I'm big on the source material for anything I review. I believe that accuracy is important, so when I decided that 2002's The Ring was a must see, I realized that I had to view the original it was remade from... Hideo Nakata's Ringu! I have to say that with or without seeing The Ring, Ringu is a great peice of psychological horror, somewhat Peerless considering that which passes for suspense in Hollywood half the time.
It's going to take me a while to unravel Ringu! For the .001% of you who are reading this review but never saw the dump truck load of previews for The Ring, both movies are about a seemingly innocuous video cassette that, once viewed kills each viewer within seven days. The key to surviving the curse of the tape is a mystery that character and audience alike fight to figure out before the clock, and the life runs out!
The film begins with just such an example. The legend of the tape has preceded it, and two young ladies are joking about it... until it's revealed that one of the two, Tomoko, knows what she's talking about, because she's seen the tape. Immediately afterward she received a phone call with no one on the other end. The legend states that those marked for death receive a call stating that they have only seven days to live (must be a contract with the William Morris agency). Like all the others, Tomoko dies in fright, her petrified body still caught in a grimace of pain and fear like mine after seeing Ethan Hawke's version of Hamlet.
Enter Tomoko's cousin Asakawa (wide eyed and beautiful Nanako Matsushima), a newspaper reporter investigating the related unexplainable deaths (of which there are many of late). Suspecting that the legend of the tape and the death of Tomoko might be related, she begins to seek out possibilities for a story. Her investigative skills lead her to a rental cabin in the woods, where the Tape is found. She watched its content (essentially an Ingmar Bergman flick with black and white imagery of a pained woman, a well out in the woods, a hooded figure by a body of water and other scenes that loosely come together into a cohesively creepy mosaic)! D'oh! Then the phone rings... Asakawa is on the slippery slope to perdition, baby!
Asakawa and her ex-husband Ryuji (with whom she has a son) go on the hunt to find the woman on the tape... meanwhile Ryuji (Hiroyuki Sanada) and other major characters view the tape and are infected with the timeline on their own. Oh, my! The adventure takes them across Japan, into the past and back, meeting several fascinatingly creepy people with every bit of the suspenseful countdown of an episode of 24! Beyond that... I couldn't tell you... and believe me... I haven't told you a thing yet!
I watch a lot of Foreign films, and I'm a huge fan of some of them. As with all others I can, I watched this one subtitled. Because of that, I can say that all the actors were very good. So frequently the subtitles were not needed because the expressive nature of each actor spoke for them. Like all good horror, there was no need to be bloody or over the top in its scariness. So often the fright comes from what might be, not what is spoon-fed to you as you're advised to be freaked out like a trusted high school councillor. The music (by Kenji Kawai) compliments the film as well. There are no cheesy orchestra hits here to remind you that you should be frightened. The score knows when not to play, sharing the main characters' ESP in knowing when silence is more frightening than texture. Cinematographer Junichir˘ Hayashi similarly creates an almost clausterphobic film with tight shots and sparse cuts (making the actual "Tape" seem all the more surreal with its lack of close-ups and choppy nature).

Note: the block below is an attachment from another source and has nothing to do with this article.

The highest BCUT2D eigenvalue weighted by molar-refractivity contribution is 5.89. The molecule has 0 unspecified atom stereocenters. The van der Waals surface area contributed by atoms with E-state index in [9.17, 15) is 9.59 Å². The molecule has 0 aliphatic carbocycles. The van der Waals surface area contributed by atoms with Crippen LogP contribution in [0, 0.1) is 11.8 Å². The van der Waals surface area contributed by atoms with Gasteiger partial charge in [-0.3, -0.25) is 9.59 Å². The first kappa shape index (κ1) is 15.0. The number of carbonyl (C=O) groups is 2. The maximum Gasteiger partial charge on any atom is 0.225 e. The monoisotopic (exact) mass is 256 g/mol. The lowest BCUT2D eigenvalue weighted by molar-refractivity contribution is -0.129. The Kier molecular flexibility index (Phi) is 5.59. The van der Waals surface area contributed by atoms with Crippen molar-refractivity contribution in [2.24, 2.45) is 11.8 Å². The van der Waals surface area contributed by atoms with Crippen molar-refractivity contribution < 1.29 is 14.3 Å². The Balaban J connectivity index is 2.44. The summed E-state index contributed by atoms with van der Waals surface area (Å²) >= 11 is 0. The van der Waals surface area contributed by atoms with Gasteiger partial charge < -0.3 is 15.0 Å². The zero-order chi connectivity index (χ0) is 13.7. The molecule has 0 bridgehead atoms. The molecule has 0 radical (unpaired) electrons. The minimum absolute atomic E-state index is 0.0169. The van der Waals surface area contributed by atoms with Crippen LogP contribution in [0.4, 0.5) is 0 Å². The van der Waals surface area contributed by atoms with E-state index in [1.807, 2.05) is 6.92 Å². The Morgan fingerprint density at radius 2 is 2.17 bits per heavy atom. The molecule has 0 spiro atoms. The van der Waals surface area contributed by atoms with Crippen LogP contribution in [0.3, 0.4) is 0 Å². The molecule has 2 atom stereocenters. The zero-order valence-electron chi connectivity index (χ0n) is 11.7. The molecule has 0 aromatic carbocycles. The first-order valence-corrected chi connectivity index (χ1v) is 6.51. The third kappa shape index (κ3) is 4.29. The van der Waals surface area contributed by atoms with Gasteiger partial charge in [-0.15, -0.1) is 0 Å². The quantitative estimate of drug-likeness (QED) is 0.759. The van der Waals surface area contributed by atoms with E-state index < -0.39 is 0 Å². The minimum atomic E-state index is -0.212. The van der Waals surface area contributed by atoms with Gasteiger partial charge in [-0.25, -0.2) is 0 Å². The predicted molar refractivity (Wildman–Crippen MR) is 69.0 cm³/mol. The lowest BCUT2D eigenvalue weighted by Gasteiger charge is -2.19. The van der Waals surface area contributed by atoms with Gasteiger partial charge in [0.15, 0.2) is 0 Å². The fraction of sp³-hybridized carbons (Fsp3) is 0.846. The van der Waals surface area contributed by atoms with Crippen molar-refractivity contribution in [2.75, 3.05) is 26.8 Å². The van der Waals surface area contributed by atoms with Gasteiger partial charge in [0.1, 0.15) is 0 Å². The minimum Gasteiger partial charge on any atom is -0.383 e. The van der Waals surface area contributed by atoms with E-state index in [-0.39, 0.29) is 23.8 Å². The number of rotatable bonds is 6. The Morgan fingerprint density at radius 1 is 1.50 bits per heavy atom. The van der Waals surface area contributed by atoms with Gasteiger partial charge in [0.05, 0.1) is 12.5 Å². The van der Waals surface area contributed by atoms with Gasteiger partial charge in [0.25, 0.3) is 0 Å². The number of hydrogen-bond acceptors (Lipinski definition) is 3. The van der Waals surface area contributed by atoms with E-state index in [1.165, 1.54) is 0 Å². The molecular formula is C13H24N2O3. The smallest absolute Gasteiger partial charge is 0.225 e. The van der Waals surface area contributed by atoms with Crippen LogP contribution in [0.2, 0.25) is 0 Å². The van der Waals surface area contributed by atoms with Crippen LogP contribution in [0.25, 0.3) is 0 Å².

If Ringu has any flaw it is the reliance on certain supernatural conceits. At its core Ringu is a mystery, but so often the plot is jump started by the notion of ESP. If Asakawa and Ryuji hit a brick wall in their investigations, a psychic vision will move them three squares ahead to a conclusion that couldn't have been solved in only 7 days without ESP. I'll bet Mulder and Scully could have used that a few hundred times in their cases (that they never solved). Luckily, though this conceit is used quite a lot, it doesn't change the fact that the movie is full of surprises. More than once a red herring is offerred to the heroes (and the audience) and is immediately jerked away. ESP or not, no one knew for sure what was going on. In the climactic double-ending we are surprised, to say the least, but we have to wonder how these particular conclusions were reached.
Taken for all with all, I have to give Ringu Four and one half Stars! The film keeps you surprised in an artistic and thrilling tour of the surreal. While the ending is great, I liked it so much I feel a real need to watch the Sequel Ringu 2 (not to mention the American remake, Gore Verbinski's The Ring). I wonder if writing a review of Ringu will endow me with the power to ice any reader in 7 days... If so... could you get Che-Kirk Wong to read this so we never have to endure another intestinal cramp like The Big Hit again? Thank you and God bless!